Thursday, December 8, 2016

BryonySeries Throwback Thursday: Candy Canes and Irish Vampires

Saturday, December 10, 2011

Candy Canes and Irish Vampires

Yes, Ed Calkins, Steward of Tara, dressed in an Old World Father Christmasy hat and carrying a bucket of candy canes, was already making his jolly rounds when I, huge mug of coffee in MY hand, arrived at the distribution center at one o'clock this morning.

It's been over a year since Ed last worked at this particular location and just several months since I've stopped delivering newspapers, yet the return was a joyful one for both, especially me, since I'm still in withdrawel. I have these moments, suppressed, of course, where I want to ride around at night--windows down and radio cranked up--throwing things (ideally newspapers) out of windows.

Ed and rival supervisor Dan resumed their plans to take over certain countries with insulting limericks, and one female carrier entered to the loud cry from Ed she (mistakenly) assumed she'd never hear again: "All, hail, Audrey the Magnificent!"

Of course, Ed showed the proper respect by virtue of his former nickname for me (Newspaper Goddess), by genuflecting, head bowed, to offer me a candy, the very pose assumed every day when he brought me my route book.

Now, having immortalized him and all, my nickname is Mistress of Immortality or MOM. Yes, I know it doesn't match, but Ed is horribly dyslexic, so it works for him. FYI: Any blog postings he sends are thoroughly edited by me, keeping in mind my copyediting skills are less than stellar.

Saturdays are a notoriously slow day. Carriers, the ones that still run on Saturdays, arrive late and leave late. Ed still had to drive an hour back to HIS distribution center to run a route. Still, I sold, and he signed, a few books. To catch the attention of sleepy carriers pushing grocery carts full of inserts back to their tables, Ed would stop them and point to his picture on page one hundred and ninety-three.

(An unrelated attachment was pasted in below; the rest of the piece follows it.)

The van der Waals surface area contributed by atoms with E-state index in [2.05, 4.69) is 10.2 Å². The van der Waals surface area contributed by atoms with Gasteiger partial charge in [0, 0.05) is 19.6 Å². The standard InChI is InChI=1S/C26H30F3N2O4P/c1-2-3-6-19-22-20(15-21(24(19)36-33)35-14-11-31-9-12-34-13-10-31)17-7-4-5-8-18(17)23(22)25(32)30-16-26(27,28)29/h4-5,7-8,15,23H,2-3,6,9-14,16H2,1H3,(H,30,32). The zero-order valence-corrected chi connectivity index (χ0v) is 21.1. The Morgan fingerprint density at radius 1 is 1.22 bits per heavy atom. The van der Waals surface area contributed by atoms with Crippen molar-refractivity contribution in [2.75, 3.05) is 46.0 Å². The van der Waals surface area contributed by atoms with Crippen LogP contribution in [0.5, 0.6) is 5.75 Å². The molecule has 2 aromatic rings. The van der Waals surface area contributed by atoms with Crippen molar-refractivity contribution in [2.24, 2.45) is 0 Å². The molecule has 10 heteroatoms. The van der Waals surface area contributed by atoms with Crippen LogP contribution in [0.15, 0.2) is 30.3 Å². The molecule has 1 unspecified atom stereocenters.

Periodically, he would stop, grinning, and excitedly say, "We're really doing this. Remember when we only talked about signing books at the center?" Before I could do more than smile and nod, Ed was showing a carrier where his name appeared in Bryony, then add the exhortation to look for the parade in his honor some thousand years hence.

I chatted to a couple of carriers who were a little envious--in a good way--of my having completed an entire book. One, a musician, is writing his autobiography, but got stuck one hundred and fifty-five pages into it. The other, a former Chicago teacher, has an idea for a screen play, but can't get the words out.

Both marveled how I, with homeschooled kids, other writing assignments, and throwing papers at night, managed to write an entire book. I told them my lap goes with me everywhere I go.

"Oh, so you wrote it all the computer?"

Well, yes, eventually. I also wrote bursts of inspiration on backs of old envelopes, margins of books, and myriads of tiny notebooks, really any form of paper within reach. I also had to utilize random bits of time, which is the way I really dislike to write, but when it's the only available time...well, that's when you have to stay true to your goals.

Ed then told me a story about how is granddaughter is beginning to not believe he is REALLY Santa Claus and wondering if his credibility will be shot if he tells her Santa is also a vampire.

"Especially the first Irish vampire," Ed said.

One of the supervisors, who is generally quiet and whom I did not expect to wander near our make-shift work station book "store," spent some time flipping through the Bryony, noting the research, and asking me how long it took me to compose it.

Even better, he made a couple allusions to the distribution center being "one of the seven levels of hell." Later, he referenced something back to "the library of Alexandria." Now my curious was piqued, and I hope an opportunity for conversation with him the next time I bring my teens down to stuff inserts. There's so much more to people than meets the eye, right?

And yes, he bought a book.

Ed took five back with him for family Christmas gifts this weekend and is coming back for twenty more next week. These will be a huge surprise, he said. Although he's told everyone in his large extended family that he is in a book, when you identify yourself as a ruthless dictator and create Celtic myths about yourself, your family tends to dismiss your other claims.

I jubilantly waved a book before him. "And now you have the proof."

He laughed. "Yes, now I have the proof!"

At three-thirty, Ed packed it up, worried about making HIS deadline, then paused.

"Can I hug you?" he asked.

LOL! Why, of course! Merry Christmas, O Ye Steward of Tara!

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